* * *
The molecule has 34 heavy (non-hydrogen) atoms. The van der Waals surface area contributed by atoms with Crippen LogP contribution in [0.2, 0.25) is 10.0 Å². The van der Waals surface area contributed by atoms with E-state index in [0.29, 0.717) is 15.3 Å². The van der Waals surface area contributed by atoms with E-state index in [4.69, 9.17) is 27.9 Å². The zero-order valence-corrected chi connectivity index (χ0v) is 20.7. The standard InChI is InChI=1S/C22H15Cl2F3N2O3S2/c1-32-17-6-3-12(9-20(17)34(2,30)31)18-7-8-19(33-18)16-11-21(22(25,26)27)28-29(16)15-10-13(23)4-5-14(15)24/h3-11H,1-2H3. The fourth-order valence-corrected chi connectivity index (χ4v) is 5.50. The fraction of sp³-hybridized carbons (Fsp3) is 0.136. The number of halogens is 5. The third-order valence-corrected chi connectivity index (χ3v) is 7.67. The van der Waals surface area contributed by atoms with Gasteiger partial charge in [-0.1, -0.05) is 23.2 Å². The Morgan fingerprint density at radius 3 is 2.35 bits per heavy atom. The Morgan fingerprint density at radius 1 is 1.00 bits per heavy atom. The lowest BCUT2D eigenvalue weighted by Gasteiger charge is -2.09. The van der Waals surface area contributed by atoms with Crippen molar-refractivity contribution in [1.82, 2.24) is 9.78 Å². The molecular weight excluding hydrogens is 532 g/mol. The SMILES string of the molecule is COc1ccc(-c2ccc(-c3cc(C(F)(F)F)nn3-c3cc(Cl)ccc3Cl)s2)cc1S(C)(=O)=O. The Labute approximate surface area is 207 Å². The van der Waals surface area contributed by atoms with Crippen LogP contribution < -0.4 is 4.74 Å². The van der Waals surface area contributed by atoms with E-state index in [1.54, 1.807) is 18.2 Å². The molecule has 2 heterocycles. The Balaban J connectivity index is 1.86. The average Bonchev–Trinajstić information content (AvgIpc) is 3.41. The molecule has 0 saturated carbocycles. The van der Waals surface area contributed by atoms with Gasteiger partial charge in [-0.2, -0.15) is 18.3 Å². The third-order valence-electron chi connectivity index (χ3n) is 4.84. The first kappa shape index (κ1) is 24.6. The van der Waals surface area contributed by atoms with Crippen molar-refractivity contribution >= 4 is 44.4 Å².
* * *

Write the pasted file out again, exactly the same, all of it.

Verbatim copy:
The molecule has 34 heavy (non-hydrogen) atoms. The van der Waals surface area contributed by atoms with Crippen LogP contribution in [0.2, 0.25) is 10.0 Å². The van der Waals surface area contributed by atoms with E-state index in [0.29, 0.717) is 15.3 Å². The van der Waals surface area contributed by atoms with E-state index in [4.69, 9.17) is 27.9 Å². The zero-order valence-corrected chi connectivity index (χ0v) is 20.7. The standard InChI is InChI=1S/C22H15Cl2F3N2O3S2/c1-32-17-6-3-12(9-20(17)34(2,30)31)18-7-8-19(33-18)16-11-21(22(25,26)27)28-29(16)15-10-13(23)4-5-14(15)24/h3-11H,1-2H3. The fourth-order valence-corrected chi connectivity index (χ4v) is 5.50. The fraction of sp³-hybridized carbons (Fsp3) is 0.136. The number of halogens is 5. The third-order valence-corrected chi connectivity index (χ3v) is 7.67. The van der Waals surface area contributed by atoms with Gasteiger partial charge in [-0.1, -0.05) is 23.2 Å². The Morgan fingerprint density at radius 3 is 2.35 bits per heavy atom. The Morgan fingerprint density at radius 1 is 1.00 bits per heavy atom. The lowest BCUT2D eigenvalue weighted by Gasteiger charge is -2.09. The van der Waals surface area contributed by atoms with Crippen molar-refractivity contribution in [1.82, 2.24) is 9.78 Å². The molecular weight excluding hydrogens is 532 g/mol. The SMILES string of the molecule is COc1ccc(-c2ccc(-c3cc(C(F)(F)F)nn3-c3cc(Cl)ccc3Cl)s2)cc1S(C)(=O)=O. The Labute approximate surface area is 207 Å². The van der Waals surface area contributed by atoms with Crippen LogP contribution < -0.4 is 4.74 Å². The van der Waals surface area contributed by atoms with E-state index in [1.54, 1.807) is 18.2 Å². The molecule has 2 heterocycles. The Balaban J connectivity index is 1.86. The average Bonchev–Trinajstić information content (AvgIpc) is 3.41. The molecule has 0 saturated carbocycles. The van der Waals surface area contributed by atoms with Gasteiger partial charge in [-0.2, -0.15) is 18.3 Å². The third-order valence-electron chi connectivity index (χ3n) is 4.84. The first kappa shape index (κ1) is 24.6. The van der Waals surface area contributed by atoms with Crippen molar-refractivity contribution >= 4 is 44.4 Å².